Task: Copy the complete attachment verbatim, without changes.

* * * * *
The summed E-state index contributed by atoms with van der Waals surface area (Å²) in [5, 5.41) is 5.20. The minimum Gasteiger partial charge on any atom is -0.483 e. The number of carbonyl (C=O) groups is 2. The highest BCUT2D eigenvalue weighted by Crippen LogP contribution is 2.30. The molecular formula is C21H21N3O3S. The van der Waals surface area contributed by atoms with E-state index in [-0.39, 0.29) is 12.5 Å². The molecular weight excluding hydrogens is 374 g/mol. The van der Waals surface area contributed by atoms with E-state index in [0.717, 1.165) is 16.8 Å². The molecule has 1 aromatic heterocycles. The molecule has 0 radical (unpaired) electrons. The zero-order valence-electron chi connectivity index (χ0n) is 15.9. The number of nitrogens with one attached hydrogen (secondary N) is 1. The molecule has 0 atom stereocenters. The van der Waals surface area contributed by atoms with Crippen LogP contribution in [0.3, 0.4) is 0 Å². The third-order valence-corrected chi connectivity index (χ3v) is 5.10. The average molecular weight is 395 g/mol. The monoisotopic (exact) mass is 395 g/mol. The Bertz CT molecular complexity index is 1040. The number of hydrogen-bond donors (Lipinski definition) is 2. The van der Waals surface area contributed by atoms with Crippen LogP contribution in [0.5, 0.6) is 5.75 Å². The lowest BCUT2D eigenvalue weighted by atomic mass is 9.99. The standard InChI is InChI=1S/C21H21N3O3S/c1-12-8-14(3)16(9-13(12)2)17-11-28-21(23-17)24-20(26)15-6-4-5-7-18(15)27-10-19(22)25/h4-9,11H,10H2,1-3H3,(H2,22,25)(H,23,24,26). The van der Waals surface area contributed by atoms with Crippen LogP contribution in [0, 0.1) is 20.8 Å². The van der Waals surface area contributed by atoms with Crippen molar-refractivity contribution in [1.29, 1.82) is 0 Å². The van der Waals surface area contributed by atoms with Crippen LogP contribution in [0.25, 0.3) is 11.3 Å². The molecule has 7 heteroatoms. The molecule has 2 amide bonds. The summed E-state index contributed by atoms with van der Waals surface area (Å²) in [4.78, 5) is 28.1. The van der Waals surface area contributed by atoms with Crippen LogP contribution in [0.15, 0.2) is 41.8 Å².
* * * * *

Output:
The summed E-state index contributed by atoms with van der Waals surface area (Å²) in [5, 5.41) is 5.20. The minimum Gasteiger partial charge on any atom is -0.483 e. The number of carbonyl (C=O) groups is 2. The highest BCUT2D eigenvalue weighted by Crippen LogP contribution is 2.30. The molecular formula is C21H21N3O3S. The van der Waals surface area contributed by atoms with E-state index in [-0.39, 0.29) is 12.5 Å². The molecular weight excluding hydrogens is 374 g/mol. The van der Waals surface area contributed by atoms with E-state index in [0.717, 1.165) is 16.8 Å². The molecule has 1 aromatic heterocycles. The molecule has 0 radical (unpaired) electrons. The zero-order valence-electron chi connectivity index (χ0n) is 15.9. The number of nitrogens with one attached hydrogen (secondary N) is 1. The molecule has 0 atom stereocenters. The van der Waals surface area contributed by atoms with Crippen LogP contribution in [0.3, 0.4) is 0 Å². The third-order valence-corrected chi connectivity index (χ3v) is 5.10. The average molecular weight is 395 g/mol. The monoisotopic (exact) mass is 395 g/mol. The Bertz CT molecular complexity index is 1040. The number of hydrogen-bond donors (Lipinski definition) is 2. The van der Waals surface area contributed by atoms with Crippen LogP contribution in [0.5, 0.6) is 5.75 Å². The lowest BCUT2D eigenvalue weighted by atomic mass is 9.99. The standard InChI is InChI=1S/C21H21N3O3S/c1-12-8-14(3)16(9-13(12)2)17-11-28-21(23-17)24-20(26)15-6-4-5-7-18(15)27-10-19(22)25/h4-9,11H,10H2,1-3H3,(H2,22,25)(H,23,24,26). The van der Waals surface area contributed by atoms with Crippen LogP contribution in [0, 0.1) is 20.8 Å². The van der Waals surface area contributed by atoms with Crippen molar-refractivity contribution in [1.29, 1.82) is 0 Å². The van der Waals surface area contributed by atoms with Crippen LogP contribution in [0.25, 0.3) is 11.3 Å². The molecule has 7 heteroatoms. The molecule has 2 amide bonds. The summed E-state index contributed by atoms with van der Waals surface area (Å²) in [4.78, 5) is 28.1. The van der Waals surface area contributed by atoms with Crippen LogP contribution in [0.15, 0.2) is 41.8 Å².